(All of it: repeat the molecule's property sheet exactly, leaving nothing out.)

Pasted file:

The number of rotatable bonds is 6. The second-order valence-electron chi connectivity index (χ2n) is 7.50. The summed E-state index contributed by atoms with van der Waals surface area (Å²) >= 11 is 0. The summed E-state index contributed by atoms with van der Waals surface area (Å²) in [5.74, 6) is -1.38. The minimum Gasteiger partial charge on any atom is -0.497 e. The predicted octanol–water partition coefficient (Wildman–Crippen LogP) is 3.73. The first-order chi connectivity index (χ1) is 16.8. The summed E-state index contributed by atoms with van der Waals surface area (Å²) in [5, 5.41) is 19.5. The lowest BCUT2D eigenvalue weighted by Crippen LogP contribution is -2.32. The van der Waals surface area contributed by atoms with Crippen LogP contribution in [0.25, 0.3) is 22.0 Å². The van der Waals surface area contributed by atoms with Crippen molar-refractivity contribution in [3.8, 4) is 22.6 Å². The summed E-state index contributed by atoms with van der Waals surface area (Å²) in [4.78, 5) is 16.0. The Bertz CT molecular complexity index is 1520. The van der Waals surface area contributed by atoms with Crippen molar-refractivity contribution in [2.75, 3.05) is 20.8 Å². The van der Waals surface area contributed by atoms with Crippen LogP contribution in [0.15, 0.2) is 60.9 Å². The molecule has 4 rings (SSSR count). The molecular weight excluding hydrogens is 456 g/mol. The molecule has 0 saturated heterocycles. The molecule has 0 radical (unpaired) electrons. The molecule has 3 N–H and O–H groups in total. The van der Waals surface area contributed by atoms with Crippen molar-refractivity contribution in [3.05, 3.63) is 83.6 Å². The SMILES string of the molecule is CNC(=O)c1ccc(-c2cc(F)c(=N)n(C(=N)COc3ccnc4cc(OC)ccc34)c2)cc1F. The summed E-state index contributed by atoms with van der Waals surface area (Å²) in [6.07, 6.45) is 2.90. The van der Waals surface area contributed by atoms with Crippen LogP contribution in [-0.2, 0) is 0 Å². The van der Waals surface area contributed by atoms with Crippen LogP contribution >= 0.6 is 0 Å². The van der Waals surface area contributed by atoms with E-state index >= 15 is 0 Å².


The number of rotatable bonds is 6. The second-order valence-electron chi connectivity index (χ2n) is 7.50. The summed E-state index contributed by atoms with van der Waals surface area (Å²) >= 11 is 0. The summed E-state index contributed by atoms with van der Waals surface area (Å²) in [5.74, 6) is -1.38. The minimum Gasteiger partial charge on any atom is -0.497 e. The predicted octanol–water partition coefficient (Wildman–Crippen LogP) is 3.73. The first-order chi connectivity index (χ1) is 16.8. The summed E-state index contributed by atoms with van der Waals surface area (Å²) in [5, 5.41) is 19.5. The lowest BCUT2D eigenvalue weighted by Crippen LogP contribution is -2.32. The van der Waals surface area contributed by atoms with Crippen LogP contribution in [0.25, 0.3) is 22.0 Å². The van der Waals surface area contributed by atoms with Crippen molar-refractivity contribution in [3.8, 4) is 22.6 Å². The summed E-state index contributed by atoms with van der Waals surface area (Å²) in [4.78, 5) is 16.0. The Bertz CT molecular complexity index is 1520. The van der Waals surface area contributed by atoms with Crippen molar-refractivity contribution in [2.75, 3.05) is 20.8 Å². The van der Waals surface area contributed by atoms with Crippen LogP contribution in [0.15, 0.2) is 60.9 Å². The molecule has 4 rings (SSSR count). The molecular weight excluding hydrogens is 456 g/mol. The molecule has 0 saturated heterocycles. The molecule has 0 radical (unpaired) electrons. The molecule has 3 N–H and O–H groups in total. The van der Waals surface area contributed by atoms with Crippen molar-refractivity contribution in [3.05, 3.63) is 83.6 Å². The SMILES string of the molecule is CNC(=O)c1ccc(-c2cc(F)c(=N)n(C(=N)COc3ccnc4cc(OC)ccc34)c2)cc1F. The summed E-state index contributed by atoms with van der Waals surface area (Å²) in [6.07, 6.45) is 2.90. The van der Waals surface area contributed by atoms with Crippen LogP contribution in [-0.2, 0) is 0 Å². The van der Waals surface area contributed by atoms with Crippen LogP contribution >= 0.6 is 0 Å². The van der Waals surface area contributed by atoms with E-state index >= 15 is 0 Å².